Theodore Rozsa passed away peacefully on Thursday, March 2 at his
home in Calgary. Ted was born in Grand Rapids, Michigan on June 12,
He was the son of a Hungarian immigrant who instilled in him his
lifelong commitment to the value of hard work. In 1933, he completed
his high school diploma with honors and in 1936, two and a half years
after he entered what is now Michigan Technological University, his
Bachelor of Science degree in geology, with honors.
Ted was a pioneer in the post-war oil industry. His first and only
employment after graduation was with the Shell Oil Company, where
he spent thirteen years managing seismic exploration from the Gulf
of Mexico to the tundra of northern Alberta. In 1950, one year after
relocating to Calgary to assume the position of chief geophysicist
for Canada, he left Shell to start his own company, Frontier Geophysical.
Over the next forty years, Ted utilized his considerable skills as
a geophysicist and geological engineer to build three petroleum exploration
companies in southern Alberta. For these accomplishments, in 1987,
he was awarded the first Canadian Society of Exploration Geophysicists
(CSEG) gold medal for his integrity, outstanding professionalism,
and significant contribution to the application and business development
of Exploration Geophysics.
Ted actively supported his community by sharing his financial success.
His capital contributions launched the construction of the Rozsa Centre
at the University of Calgary, and the Rozsa Center for the
Performing Arts at Michigan Technological University, where
he also established a student scholarship fund. Capital support was
also given to the Banff Centre and Centre for the Performing Arts.
Ted made a large endowment to the Calgary Philharmonic Orchestra for
the Maestro's Chair, as well as giving significant annual operational
funding to the CPO, Calgary Opera, Honens, in addition to supporting
the Glenbow Museum, Theatre Calgary, Foothills Hospital and many other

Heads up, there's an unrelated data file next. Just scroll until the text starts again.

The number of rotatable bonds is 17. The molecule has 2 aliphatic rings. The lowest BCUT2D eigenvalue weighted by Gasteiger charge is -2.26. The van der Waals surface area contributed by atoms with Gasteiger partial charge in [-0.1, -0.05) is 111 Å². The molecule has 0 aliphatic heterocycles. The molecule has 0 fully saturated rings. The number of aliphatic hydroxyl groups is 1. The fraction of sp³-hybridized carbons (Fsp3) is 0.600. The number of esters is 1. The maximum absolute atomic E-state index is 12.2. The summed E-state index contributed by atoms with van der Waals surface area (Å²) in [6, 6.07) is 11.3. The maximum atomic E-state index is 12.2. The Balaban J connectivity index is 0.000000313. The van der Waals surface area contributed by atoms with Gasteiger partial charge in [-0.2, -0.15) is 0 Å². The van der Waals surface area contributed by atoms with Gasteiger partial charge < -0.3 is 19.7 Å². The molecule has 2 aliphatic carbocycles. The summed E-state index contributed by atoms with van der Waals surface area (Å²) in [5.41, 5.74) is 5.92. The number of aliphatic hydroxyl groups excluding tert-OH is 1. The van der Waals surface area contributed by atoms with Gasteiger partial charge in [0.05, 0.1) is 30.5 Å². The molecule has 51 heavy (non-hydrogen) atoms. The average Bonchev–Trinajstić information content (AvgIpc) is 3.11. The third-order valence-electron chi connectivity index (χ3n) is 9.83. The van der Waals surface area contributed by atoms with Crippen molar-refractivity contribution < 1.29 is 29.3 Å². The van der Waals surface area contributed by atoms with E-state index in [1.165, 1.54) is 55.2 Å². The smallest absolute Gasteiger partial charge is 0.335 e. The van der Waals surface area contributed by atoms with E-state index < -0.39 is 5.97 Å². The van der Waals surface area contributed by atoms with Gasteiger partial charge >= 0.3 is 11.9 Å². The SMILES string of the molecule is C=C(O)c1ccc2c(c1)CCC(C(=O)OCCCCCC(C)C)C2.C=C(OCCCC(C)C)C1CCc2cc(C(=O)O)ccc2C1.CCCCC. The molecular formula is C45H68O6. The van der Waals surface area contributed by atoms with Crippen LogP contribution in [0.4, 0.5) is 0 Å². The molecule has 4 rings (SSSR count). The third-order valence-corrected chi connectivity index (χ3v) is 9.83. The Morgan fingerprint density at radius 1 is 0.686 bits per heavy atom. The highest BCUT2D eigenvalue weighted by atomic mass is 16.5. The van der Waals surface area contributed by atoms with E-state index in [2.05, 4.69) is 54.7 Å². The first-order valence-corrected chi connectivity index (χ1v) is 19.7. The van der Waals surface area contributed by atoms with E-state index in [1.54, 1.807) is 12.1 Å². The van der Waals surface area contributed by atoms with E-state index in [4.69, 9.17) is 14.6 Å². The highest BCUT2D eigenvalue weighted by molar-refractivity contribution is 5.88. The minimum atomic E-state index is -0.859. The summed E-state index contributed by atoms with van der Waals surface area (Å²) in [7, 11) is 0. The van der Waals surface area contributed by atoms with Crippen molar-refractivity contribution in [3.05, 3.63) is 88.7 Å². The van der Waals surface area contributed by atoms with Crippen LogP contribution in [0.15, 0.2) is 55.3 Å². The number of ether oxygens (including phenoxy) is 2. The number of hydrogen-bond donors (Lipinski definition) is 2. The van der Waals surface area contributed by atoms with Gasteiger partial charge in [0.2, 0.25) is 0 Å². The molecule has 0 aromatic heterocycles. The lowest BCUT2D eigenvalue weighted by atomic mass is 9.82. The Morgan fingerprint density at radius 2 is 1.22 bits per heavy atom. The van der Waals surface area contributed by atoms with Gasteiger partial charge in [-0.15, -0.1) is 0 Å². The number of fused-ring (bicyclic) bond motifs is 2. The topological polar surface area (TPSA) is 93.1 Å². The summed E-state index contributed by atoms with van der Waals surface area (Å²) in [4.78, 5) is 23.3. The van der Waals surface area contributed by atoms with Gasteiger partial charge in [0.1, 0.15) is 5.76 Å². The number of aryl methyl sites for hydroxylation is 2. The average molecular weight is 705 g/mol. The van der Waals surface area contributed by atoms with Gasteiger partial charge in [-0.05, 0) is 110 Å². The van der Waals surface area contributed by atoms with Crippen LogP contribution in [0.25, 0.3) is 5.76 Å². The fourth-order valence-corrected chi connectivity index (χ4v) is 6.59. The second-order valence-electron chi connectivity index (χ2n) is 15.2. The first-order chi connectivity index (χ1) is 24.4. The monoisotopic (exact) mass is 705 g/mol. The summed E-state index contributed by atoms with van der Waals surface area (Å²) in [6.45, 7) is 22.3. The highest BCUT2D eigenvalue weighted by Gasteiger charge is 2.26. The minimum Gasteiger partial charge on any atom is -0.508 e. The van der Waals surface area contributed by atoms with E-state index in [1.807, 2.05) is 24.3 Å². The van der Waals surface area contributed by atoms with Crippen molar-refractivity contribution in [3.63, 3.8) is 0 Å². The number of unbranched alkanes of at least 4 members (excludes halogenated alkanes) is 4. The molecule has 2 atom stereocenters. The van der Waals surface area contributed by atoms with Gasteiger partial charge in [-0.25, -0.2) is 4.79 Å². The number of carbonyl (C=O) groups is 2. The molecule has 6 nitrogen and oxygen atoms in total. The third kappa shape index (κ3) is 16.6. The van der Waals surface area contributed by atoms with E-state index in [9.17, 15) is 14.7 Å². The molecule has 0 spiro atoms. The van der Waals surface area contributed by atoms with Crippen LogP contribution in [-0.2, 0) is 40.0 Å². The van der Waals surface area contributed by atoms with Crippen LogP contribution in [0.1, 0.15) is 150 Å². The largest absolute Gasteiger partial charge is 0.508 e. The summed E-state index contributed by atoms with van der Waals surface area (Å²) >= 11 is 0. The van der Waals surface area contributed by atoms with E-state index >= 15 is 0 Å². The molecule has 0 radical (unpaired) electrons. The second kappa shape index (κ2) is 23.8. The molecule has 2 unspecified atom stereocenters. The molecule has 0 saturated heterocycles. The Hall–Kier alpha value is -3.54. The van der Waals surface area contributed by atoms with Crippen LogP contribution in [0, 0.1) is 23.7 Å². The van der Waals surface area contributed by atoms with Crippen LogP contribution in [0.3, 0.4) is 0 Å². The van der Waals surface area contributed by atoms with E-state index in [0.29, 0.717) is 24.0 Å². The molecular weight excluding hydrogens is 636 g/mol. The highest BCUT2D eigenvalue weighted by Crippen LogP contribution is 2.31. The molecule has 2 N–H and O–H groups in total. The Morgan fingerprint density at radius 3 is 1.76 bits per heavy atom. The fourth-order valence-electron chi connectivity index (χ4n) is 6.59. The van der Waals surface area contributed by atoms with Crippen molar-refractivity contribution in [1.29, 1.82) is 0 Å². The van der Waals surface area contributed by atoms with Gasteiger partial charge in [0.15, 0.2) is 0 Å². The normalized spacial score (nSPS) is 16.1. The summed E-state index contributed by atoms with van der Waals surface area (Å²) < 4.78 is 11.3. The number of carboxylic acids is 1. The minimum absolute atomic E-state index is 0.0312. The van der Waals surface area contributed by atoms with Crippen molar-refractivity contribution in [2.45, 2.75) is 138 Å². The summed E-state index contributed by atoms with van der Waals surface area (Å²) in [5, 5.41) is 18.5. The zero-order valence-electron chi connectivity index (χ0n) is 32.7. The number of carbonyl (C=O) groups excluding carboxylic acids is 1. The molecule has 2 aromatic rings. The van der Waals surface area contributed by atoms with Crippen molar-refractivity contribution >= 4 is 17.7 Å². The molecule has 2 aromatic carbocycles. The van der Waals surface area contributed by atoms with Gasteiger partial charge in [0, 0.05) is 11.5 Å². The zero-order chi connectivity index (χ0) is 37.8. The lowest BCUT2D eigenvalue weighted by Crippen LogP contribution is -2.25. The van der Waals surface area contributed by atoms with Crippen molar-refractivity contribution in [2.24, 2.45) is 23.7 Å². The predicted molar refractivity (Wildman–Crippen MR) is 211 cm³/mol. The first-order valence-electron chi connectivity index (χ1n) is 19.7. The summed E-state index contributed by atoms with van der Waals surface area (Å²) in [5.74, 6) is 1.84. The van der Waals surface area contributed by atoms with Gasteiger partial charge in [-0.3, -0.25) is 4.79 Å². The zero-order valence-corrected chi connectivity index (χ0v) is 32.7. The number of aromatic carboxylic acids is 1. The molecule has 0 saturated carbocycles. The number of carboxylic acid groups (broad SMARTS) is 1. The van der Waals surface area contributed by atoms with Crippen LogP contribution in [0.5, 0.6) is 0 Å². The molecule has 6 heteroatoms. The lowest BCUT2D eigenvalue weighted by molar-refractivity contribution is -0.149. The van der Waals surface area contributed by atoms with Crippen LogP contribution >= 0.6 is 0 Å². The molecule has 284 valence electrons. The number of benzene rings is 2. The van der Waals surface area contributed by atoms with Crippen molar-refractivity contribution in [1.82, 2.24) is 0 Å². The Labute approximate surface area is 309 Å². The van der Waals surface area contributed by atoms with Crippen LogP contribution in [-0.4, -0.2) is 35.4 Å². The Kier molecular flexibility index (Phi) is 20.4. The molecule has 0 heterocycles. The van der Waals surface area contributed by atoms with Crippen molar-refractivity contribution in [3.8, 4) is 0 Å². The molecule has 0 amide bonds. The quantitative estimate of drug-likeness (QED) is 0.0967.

Mr. Rozsa received numerous honors for his professional contributions,
philanthropy and civic leadership. In 1990, he received an Honorary
Doctor of Engineering from Michigan Technological University and an
Honorary Doctor of Laws from the University of Calgary. In 1991, he
was named an Officer of the Order of Canada, of which he was most
proud. Other honors he received include the Michigan Technological
University Silver Medal (1988), the Canadian Music Council Award (1989),
the Government of Canada Lescarbot Award (1991), Rotary Integrity
Award (1994), Edmund C. Bovey Award for Business and the Arts (2002),
Lieutenant Governor Award (2004), Alberta Centennial Medal (2005).
Ted's lifelong recreation was the game of golf. He was one of the
early CSEG members who founded the Doodlebug Golf Tournament in 1953,
in which he played for thirty-eight consecutive years and is remembered
through the annual Ted Rozsa Doodlebug Award. He was an active member
of the Calgary Golf and Country Club for over fifty years.
Ted is survived by his loving wife of sixty-six years, Lola Rozsa;
two daughters, Ruth Ann Rayner, and Mary Rozsa de Coquet; and son
Ted and wife Diana Rozsa; all of whom reside in Calgary. He has seven
grandchildren: Howie and wife Hella Nordstrom of Sweden; Scott and
wife Paige Rozsa of Dallas, Texas; T.J. Rozsa and Stacy Rozsa of Los
Angeles, California; Karen and husband Jim Rice, Mary Cristina Rozsa
de Coquet, and Charles Rozsa of Calgary; and four great-grandchildren.
He is also survived by his brother-in-law, Charles and wife Mildred
Estes, of Sherman, Texas. Ted loved his family and was highly respected
in the community. He was pleased to have watched Calgary grow, and
to have had the opportunity to "give back" to the community
and support that growth. He will be remembered for his brilliance,
hard work, integrity, and philanthropic generosity which will be carried
on by the Rozsa Foundation and the annual Rozsa Award for Excellence
in Arts Management.
A Memorial Service will be held at Grace Presbyterian Church (1009
- 15 Avenue S.W.), Thursday, March 9 at 2:30 p.m.
Published in the Calgary Herald from 3/3/2006 - 3/6/2006.